Scientists identify new potential benefits of statins beyond lowering cholesterol
Recent research has linked cholesterol-lowering drugs to a lower risk of hemorrhagic stroke.
According to recent studies of individuals using statins, a class of cholesterol-lowering drugs may have a reduced risk of intracerebral hemorrhage. Intracerebral hemorrhage is a type of stroke caused by bleeding in the brain. The study was recently published in the journal Neurology.
“While statins have been shown to reduce the risk of stroke caused by blood clots, there has been conflicting research on whether statin use increases a person’s risk of a first intracerebral hemorrhage,” said study author David Gaist, MD. D., from University of Southern Denmark in Odense and a member of the American Academy of Neurology. “For our study, we looked at lobar and non-lobular areas of the brain to see if location was a factor for statin use and risk of first intracerebral hemorrhage. We found that those taking statins had a lower risk of this type of stroke with bleeding in both areas of the brain. The risk was even lower with long-term use of statins.”
The lobe area of the brain includes most of the cerebrum, including the frontal, parietal, temporal, and occipital lobes. The nonlobular region primarily includes the basal ganglia, thalamus, cerebellum, and brainstem.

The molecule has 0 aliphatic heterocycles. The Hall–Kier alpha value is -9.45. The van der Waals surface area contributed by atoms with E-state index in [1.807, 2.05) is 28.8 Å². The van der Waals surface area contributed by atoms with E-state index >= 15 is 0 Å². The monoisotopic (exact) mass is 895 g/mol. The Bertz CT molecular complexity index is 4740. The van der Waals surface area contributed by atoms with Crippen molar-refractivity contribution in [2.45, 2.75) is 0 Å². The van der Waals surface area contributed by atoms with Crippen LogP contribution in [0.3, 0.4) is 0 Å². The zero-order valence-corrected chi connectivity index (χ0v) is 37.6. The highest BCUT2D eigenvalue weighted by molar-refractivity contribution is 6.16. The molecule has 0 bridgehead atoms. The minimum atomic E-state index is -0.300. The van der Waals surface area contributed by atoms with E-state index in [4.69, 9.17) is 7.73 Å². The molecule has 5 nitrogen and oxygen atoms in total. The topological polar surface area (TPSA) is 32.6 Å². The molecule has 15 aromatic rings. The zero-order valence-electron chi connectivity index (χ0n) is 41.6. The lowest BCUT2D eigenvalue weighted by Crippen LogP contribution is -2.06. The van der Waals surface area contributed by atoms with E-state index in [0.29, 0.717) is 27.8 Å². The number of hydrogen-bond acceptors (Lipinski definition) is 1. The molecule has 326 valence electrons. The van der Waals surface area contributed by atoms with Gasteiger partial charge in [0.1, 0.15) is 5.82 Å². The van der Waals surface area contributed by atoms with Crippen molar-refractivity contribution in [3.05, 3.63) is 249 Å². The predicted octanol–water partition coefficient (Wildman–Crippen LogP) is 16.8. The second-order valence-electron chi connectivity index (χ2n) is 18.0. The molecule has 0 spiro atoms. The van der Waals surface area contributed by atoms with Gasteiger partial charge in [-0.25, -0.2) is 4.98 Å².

For the study, researchers looked at medical records in Denmark and identified 989 people with an average age of 76 who had intracerebral bleeding in the lobe area of the brain. They were compared with 39,500 people who had not had this type of stroke and were similar in age, gender and other factors.
They also looked at 1,175 people with an average age of 75 who had intracerebral bleeding in parts of the brain other than the lobes. They were compared with 46,755 people who had not had this type of stroke and were similar in age, gender and other factors.
Researchers used prescription data to determine data on statin use.
Of the total number of participants, 6.8% who had had a stroke had been taking statins for five years or more, compared to 8.6% of those who had not had a stroke.
After adjusting for factors such as high blood pressure, diabetes and alcohol consumption, the researchers found that people currently using statins had a 17% lower risk of stroke in the lobes of the brain and a 16% lower risk of stroke in other parts of the brain. – lobes of the brain area.
Longer use of statins is associated with a lower risk of stroke in both areas of the brain. When they used statins for more than five years, people had a 33% lower risk of stroke in the lobe area of the brain and a 38% lower risk of stroke in the non-lobe area of the brain.
“It’s reassuring news for people taking statins that these drugs seem to reduce the risk of bleeding stroke as well as the risk of stroke from blood clots,” Gaist added. “However, our research was conducted only on the Danish population, which is primarily people of European origin. More research should be done in other populations.”
Reference: “Association Between Statin Use and Intracerebral Hemorrhage Location: A Nested Case-Control Registry Study” Nils Jensen Boe, Stine Munk Hald, Mie Micheelsen Jensen, Jonas Asgaard Bojsen, Mohammad Talal Elhakim, Sandra Florisson, Alisa Saleh, Anne Clausen, Sören Möller, Frederik Severin Gråe Harbo, Ole Graumann, Jesper Hallas, Luis Alberto García Rodríguez, Rustam Al-Shahi Salman, Larry B. Goldstein, and David Gaist, 7 Dec 2022, Neurology.
The study was funded by the Novo Nordisk Foundation.